“At last the most wonderful day of my life arrived, and I can remember every tiny detail of those heavenly hours … How lovely it was, that first kiss of Jesus in my heart—it was truly a kiss of love.” – St. Therese of Lisieux, describing her first Holy Communion
Last month I was blessed to witness nearly 140 young people from our parish and school receiving their first Holy Communion. They were, by and large, reverent and excited—and those I spoke with personally understood at least in concept that they were receiving Jesus’s Body and Blood under the appearance of bread and wine. I hope at least a few of them remember the day with the same deep joy and devotion as St. Therese expresses above. I’m almost certain, unfortunately, that a few have not been back.
Our approach to preparing children for First Confession and First Communion in recent years has increasingly fallen on their parents. In one sense, this is as it should be: the Catechism of the Catholic Church affirms that, through marriage, “parents receive the responsibility and privilege of evangelizing their children” and “should initiate their children at an early age into the mysteries of the faith.”
On the other hand, many parents do not feel equipped to share those mysteries, being uncertain themselves about the Church’s teachings on Reconciliation and the Eucharist. And while we provide families with workbooks to help them teach their children, these are poor substitutes for the level of love and support young Therese had in the months leading up to the sacraments. Her desire to make a good confession and to receive the gift of the Eucharist consumed her completely, and everyone in her family and community fueled her understanding and love for the Lord in whatever way they could.
As a parish, we can certainly do more. Beginning this fall, First Reconciliation and First Communion students will have an extra class or activity (in addition to LIFT) each month dedicated to sacramental preparation and a deeper understanding of the great gifts of Christ’s love and mercy we find on the altar and in the confessional. But this is no substitute for the evangelizing witness of parents leading a sacramental life in which their Catholic faith is a top family priority.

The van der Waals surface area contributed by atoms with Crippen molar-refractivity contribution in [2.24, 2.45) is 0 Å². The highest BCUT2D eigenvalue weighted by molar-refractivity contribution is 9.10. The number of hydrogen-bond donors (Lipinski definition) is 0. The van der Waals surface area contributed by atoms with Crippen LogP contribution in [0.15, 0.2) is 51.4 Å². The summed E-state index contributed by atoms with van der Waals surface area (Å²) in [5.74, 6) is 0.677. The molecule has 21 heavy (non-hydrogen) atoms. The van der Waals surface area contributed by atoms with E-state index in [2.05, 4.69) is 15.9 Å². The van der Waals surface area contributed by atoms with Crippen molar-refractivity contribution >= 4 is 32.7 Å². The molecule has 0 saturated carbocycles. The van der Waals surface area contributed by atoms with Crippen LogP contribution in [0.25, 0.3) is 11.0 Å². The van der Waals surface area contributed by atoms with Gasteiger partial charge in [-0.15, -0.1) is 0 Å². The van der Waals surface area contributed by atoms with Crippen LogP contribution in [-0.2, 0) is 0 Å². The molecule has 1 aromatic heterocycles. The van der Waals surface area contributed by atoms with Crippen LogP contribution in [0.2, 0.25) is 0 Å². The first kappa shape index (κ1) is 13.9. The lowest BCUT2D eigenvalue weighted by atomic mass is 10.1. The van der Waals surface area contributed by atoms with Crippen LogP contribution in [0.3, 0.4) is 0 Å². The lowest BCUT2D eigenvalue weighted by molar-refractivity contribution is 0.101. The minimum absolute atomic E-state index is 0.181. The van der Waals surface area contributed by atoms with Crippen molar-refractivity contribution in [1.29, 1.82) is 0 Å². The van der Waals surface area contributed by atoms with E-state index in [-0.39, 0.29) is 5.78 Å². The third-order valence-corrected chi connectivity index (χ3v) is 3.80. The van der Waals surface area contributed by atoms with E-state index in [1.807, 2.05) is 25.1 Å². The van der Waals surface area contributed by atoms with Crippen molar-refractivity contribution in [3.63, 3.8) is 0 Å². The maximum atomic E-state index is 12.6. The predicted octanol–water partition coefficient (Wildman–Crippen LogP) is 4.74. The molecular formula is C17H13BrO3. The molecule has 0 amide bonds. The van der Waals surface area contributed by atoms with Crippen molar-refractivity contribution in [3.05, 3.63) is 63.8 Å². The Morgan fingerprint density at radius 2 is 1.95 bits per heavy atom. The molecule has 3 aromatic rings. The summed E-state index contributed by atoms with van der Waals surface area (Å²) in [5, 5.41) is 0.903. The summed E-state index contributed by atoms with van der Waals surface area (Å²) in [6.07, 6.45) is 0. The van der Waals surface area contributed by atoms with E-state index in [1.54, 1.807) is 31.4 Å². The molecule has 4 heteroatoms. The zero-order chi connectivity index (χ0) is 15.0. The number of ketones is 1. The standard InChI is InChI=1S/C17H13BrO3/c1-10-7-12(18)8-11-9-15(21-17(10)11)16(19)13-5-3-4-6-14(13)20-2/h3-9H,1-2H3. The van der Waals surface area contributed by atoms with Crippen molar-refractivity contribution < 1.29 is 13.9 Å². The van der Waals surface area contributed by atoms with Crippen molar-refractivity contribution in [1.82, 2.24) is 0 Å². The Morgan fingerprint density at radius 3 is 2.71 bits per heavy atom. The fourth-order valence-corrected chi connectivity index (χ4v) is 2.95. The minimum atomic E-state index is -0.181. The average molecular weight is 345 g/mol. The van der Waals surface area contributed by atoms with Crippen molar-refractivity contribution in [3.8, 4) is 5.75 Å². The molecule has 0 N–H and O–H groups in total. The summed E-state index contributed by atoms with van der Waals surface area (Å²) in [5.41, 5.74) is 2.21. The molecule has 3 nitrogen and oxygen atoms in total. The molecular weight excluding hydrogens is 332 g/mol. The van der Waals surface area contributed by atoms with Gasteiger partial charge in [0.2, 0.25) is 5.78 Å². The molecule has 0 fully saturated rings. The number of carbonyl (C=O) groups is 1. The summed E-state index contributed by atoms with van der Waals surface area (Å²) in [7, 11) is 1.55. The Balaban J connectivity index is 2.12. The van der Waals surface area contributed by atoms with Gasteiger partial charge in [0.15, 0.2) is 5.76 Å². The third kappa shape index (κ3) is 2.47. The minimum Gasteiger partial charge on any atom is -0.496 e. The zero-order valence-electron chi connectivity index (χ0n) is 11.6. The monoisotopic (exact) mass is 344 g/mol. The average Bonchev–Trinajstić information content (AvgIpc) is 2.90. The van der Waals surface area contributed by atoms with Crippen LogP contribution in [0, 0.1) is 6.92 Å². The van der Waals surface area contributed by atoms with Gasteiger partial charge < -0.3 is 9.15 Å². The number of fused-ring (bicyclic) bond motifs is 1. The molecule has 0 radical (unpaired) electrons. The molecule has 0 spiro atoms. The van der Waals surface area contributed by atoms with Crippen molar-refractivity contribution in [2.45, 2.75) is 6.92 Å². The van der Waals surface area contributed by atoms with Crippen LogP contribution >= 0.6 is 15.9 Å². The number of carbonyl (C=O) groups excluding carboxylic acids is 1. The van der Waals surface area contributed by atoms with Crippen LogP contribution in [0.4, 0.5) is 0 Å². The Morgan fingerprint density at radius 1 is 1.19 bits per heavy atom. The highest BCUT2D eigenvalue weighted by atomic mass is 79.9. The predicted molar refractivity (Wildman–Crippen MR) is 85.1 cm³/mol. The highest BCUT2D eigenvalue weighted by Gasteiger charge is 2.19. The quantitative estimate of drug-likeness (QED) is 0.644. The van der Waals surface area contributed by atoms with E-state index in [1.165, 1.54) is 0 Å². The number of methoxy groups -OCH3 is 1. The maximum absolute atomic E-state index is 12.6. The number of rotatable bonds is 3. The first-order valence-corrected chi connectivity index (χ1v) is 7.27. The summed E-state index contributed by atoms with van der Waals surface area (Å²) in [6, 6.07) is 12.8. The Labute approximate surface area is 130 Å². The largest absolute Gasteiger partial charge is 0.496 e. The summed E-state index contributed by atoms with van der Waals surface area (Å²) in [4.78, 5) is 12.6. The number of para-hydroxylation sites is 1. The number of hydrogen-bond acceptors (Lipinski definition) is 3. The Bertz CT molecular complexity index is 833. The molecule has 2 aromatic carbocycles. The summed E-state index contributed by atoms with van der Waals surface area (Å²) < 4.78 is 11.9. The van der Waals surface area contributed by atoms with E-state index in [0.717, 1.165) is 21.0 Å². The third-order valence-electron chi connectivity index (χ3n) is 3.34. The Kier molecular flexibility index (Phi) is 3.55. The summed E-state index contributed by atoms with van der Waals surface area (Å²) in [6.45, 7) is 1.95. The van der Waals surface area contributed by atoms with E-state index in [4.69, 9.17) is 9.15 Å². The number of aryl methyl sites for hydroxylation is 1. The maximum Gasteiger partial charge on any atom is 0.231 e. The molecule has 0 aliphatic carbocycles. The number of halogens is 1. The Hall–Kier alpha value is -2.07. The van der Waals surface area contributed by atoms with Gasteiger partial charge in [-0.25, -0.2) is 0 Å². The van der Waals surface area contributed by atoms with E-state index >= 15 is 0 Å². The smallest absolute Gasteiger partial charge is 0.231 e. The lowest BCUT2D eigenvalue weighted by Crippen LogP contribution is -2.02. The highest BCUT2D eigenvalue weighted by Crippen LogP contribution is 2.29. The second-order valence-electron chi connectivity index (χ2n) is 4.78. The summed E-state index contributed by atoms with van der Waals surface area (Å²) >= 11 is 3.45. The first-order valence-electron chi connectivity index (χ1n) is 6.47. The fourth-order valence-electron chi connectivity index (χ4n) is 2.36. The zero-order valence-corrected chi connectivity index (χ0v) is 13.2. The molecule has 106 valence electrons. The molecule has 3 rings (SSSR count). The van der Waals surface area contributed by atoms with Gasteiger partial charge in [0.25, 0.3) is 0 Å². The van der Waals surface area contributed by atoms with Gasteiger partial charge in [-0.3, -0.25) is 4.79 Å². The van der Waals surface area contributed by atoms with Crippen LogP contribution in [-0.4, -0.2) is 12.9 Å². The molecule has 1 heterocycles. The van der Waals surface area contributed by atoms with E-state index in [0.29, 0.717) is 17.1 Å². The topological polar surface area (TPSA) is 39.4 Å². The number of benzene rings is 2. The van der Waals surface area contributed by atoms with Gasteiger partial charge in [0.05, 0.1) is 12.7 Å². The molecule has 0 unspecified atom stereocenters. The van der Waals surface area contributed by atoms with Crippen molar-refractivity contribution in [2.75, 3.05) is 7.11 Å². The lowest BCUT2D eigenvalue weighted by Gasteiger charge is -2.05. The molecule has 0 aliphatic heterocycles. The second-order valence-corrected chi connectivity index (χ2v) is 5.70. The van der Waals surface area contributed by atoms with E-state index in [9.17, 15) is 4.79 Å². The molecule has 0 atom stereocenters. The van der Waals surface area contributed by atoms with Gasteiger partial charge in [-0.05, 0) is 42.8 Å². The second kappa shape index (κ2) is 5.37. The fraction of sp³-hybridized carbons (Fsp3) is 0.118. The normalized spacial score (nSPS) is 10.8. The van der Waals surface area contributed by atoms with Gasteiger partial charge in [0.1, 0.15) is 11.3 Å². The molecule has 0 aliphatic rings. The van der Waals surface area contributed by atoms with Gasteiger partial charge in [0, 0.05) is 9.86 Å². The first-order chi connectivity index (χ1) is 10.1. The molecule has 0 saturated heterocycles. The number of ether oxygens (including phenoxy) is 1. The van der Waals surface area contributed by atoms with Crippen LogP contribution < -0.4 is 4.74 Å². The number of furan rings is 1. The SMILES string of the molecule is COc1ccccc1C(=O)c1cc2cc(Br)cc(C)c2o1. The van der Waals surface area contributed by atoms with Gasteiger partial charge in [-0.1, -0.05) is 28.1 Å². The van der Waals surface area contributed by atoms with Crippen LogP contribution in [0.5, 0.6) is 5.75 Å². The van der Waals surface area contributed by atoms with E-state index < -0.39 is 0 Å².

This is true for two reasons. The first is this: because children naturally observe and imitate their parents’ actions and interests, parents don’t have to have all the right answers, but it helps if you do the right things. Secondly, the sacraments are defined as outward signs instituted by Christ to give us grace—in particular, sacramental grace, which strengthens us to live according to our faith and state in life. The sacrament of Matrimony, for example, confers upon the spouses the graces needed to live in union as husband and wife, come what may.
The same applies to the sacraments of Confession and Communion. They strengthen us to resist temptation and seek communion with God, to forgive and seek forgiveness, to love sacrificially—in short, to be holy men and women of God. Each time we receive them, we are changed for the better. And when our children imitate us, so are they. What better way to ensure our kids remain Catholic?
Blogger’s Note: This article appears in the Sunday, May 24, church bulletin.